Evangelists at Redeemer Presbyterian Preaching to Skeptics in N.Y.C.

By David KeddieOwn work, CC BY-SA 4.0, Link

Evangelists are preaching the gospel to skeptics in N.Y.C.

For an evangelist, seeking converts among vocal atheists can be quite a challenge. Such efforts are not new. Right from Christianity's origins, the religion's apostles have tried to convert adherents belonging to other faiths, like Roman paganism or Judaism. Missionaries in previous centuries traveled to Africa or China or even to the Americas to meet followers of other faiths- Buddhist or Aztec. In all cases, they were in conversation with listeners who are open to the concept of divine beings involved in worldly affairs.

The modern America, however, is a totally different ballgame. According to Pew Research Center, about 23 percent of those polled have put themselves in the “nones” category. The term “none” means religiously unaffiliated, atheist or agnostic. The popular success of prominent atheists like author Christopher Hitchens points to the difficulty of such a quest.

Evangelists at Redeemer Presbyterian Preaching to Skeptics in N.Y.C.

By Luiscortorreal – Self-scanned, Public Domain, Link

It is logical that evangelism must adapt to modern ways. According to Bryan P. Stone of Boston University, faith-based Christian communities will continue to remain important the “nones” and the pattern of faith formation will also vary. He said that the meaning of evangelism is no longer the securing of formal affiliations and propping up denominational identities and to expand Christianity in Western culture. Modern day evangelism is more about authenticity and relationships compared to institutions and programming.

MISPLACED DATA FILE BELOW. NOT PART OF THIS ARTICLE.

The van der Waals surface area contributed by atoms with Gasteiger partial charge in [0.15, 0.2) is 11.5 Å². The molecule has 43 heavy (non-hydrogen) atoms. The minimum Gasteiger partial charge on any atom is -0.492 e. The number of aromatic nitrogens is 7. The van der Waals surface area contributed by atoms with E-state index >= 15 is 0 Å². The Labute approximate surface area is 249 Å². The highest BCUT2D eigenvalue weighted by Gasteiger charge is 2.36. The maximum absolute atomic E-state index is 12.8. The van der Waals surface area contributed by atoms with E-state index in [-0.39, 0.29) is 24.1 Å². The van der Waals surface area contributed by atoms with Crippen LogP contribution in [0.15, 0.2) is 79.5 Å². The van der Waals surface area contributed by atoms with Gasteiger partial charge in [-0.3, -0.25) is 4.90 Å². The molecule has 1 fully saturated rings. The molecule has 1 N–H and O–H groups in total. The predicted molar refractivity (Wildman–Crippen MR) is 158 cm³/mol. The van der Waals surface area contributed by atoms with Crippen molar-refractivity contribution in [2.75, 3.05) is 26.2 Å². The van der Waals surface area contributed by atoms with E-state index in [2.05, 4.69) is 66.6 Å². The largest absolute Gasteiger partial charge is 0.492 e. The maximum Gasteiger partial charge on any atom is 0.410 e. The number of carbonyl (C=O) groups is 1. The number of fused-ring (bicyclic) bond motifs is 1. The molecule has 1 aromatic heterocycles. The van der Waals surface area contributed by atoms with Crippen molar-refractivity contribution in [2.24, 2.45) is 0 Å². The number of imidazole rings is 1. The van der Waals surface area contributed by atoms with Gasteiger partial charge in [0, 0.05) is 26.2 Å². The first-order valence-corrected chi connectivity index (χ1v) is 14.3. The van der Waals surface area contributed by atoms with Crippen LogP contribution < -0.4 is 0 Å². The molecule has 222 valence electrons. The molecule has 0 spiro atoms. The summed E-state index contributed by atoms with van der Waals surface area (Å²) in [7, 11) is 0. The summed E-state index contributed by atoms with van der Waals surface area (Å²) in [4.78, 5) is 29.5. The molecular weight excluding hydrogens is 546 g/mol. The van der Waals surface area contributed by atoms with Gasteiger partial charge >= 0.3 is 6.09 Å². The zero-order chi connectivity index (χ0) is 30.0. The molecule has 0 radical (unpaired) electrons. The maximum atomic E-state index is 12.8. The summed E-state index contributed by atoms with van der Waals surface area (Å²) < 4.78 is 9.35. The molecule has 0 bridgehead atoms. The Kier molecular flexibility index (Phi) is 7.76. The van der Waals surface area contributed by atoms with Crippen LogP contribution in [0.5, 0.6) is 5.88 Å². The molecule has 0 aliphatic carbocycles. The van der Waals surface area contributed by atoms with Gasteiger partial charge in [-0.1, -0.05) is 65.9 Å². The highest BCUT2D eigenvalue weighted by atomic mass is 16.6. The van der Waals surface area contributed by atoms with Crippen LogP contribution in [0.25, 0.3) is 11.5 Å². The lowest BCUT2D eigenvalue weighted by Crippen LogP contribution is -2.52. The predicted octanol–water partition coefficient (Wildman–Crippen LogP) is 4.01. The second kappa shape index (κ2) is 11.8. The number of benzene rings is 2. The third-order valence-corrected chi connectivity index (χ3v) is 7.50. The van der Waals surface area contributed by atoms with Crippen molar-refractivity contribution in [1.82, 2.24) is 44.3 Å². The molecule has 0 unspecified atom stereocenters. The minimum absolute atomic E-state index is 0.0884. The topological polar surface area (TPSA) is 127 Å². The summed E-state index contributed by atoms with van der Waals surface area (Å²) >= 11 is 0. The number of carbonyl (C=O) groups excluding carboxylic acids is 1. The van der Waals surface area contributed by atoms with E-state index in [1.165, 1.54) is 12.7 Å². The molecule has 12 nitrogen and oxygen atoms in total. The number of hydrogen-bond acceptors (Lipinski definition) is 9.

This challenge has been met head on by Redeemer Presbyterian ministry's Dr. Tim Keller. He wrote a number of books on the subject, the most prominent among them being The Reason for God: Belief in an Age of Skepticism.  He has opened a Redeemer branch on the West 83rd Street of New York in 2012- the maiden new church constructed in the neighborhood in the recent decades.

Tim Keller founded the Redeemer Presbyterian Church and is the co-founder of the national conservative network of churches. The latter has been hailed by evangelicals for its successful ministering in a decidedly secular metropolis without compromising the integrity of the Bible. The official position of Keller when it comes to be Bible is that for any kind of faith-based matter, scripture continues to be the final authority. He himself did not go by the story of creation as written in the Genesis as it was not written in any historical process.


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